The Texas Rangers are legendary for their dedication, skill and heroism. Unforgettable names like John Coffee "Jack" Hayes, William "Big Foot" Wallace and Manuel T. "Lone Wolf" Gonzaullas are embedded in our history.
The hard-charging William J. "Captain Bill" McDonald, said to have inspired the phrase "One Riot, One Ranger," also gained fame for this motto: "No man in the wrong can stand up against a fellow that's in the right and keeps on a-comin."
Generations of Texas peace officers have embraced those words and have gained well-deserved reputations for determination, professionalism and excellence. They wear the badge of policemen and women, sheriffs, deputies, constables, corrections and detention officers, game wardens and other offices.
Peace officers cover rural and urban Texas. They work our streets and highways, as well as airports, schools, waterways, parks and jails - wherever they are needed. In addition to fighting crime, they serve on the front line during disasters and emergencies and help safeguard us from terrorists. Many are tireless community volunteers.
The Texas Law Enforcement Code of Ethics emphasizes the high standards of the profession. "As a law enforcement officer, my fundamental duty is to serve the community; to safeguard lives and property; to protect the innocent against deception, the weak against oppression or intimidation, and the peaceful against violence or disorder, and to respect the constitutional rights of all persons to liberty, equality, and justice."
The work of peace officers presents daily risk and danger, sometimes leading to tragic consequences. With that brings more examples of the dedication and heroism of our peace officers. We can never thank them enough, but we can show our support and respect.
This year marks the 25th anniversary of National Night Out. Texans across the state will gather in citywide and neighborhood events to generate support for anticrime programs, to strengthen citizen partnerships with law enforcement agencies and to put criminals on notice that we are fighting back to keep our communities safe.
You may want to check with local organizers about the date for National Night Out in your area. Because of summer temperatures, some Texas communities are changing the date of this year's National Night Out to Oct. 7.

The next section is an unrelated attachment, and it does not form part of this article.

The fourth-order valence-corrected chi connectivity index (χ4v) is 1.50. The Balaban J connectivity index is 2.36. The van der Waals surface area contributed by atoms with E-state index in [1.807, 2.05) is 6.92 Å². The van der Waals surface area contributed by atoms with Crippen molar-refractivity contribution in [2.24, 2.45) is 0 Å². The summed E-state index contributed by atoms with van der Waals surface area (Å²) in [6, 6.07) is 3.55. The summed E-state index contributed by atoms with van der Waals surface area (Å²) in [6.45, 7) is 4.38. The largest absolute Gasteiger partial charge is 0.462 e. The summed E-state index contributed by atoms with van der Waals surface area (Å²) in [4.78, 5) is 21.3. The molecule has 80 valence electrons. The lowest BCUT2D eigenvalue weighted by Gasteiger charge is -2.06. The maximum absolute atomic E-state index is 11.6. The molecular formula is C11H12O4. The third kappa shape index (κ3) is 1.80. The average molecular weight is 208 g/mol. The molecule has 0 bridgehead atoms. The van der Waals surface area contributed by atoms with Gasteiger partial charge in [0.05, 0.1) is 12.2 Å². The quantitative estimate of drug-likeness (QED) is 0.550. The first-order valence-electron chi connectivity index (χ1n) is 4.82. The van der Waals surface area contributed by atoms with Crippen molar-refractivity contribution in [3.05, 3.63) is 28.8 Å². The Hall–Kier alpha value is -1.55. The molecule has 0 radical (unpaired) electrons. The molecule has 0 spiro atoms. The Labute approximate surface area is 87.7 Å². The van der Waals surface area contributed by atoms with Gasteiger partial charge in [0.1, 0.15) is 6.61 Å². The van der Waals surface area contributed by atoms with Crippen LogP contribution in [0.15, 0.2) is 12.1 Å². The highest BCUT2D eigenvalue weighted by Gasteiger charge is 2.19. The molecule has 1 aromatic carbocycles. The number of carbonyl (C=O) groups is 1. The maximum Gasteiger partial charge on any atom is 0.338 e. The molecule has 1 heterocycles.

I was privileged to be in Corpus Christi last year on National Night Out. There is no more effective tool against crime than a community that is united against it.
No one said it better than President Ronald Reagan, a strong supporter of National Night Out. "Such citizen action reaffirms those values of community, respect for the law, and individual responsibility that are so much a part of our national heritage…Strong, safe communities don't just happen. They are built by people who care and volunteer their time and energy to make the community a good place to live."
Congress, too, has an obligation to do all it can to provide support and protection to our peace officers. I am pushing the Daniel Faulkner Court and Law Enforcement Protection Act, which is aimed at strengthening penalties for criminals who target law enforcement officials and federal judges.
It also would curb frivolous lawsuits filed against police officers and streamline the appellate process for those murderers who receive the death penalty for murdering a judge or police officer.
As we remember the rich heritage of Texas law enforcement on National Night Out, let's reaffirm our commitment to the rule of law and the people sworn to uphold it.
It's a good time for all who respect the badge to honor those who wear it.
John Cornyn is a U.S. Senator for the state of Texas. Readers may contact him via telephone at (202) 224-2934.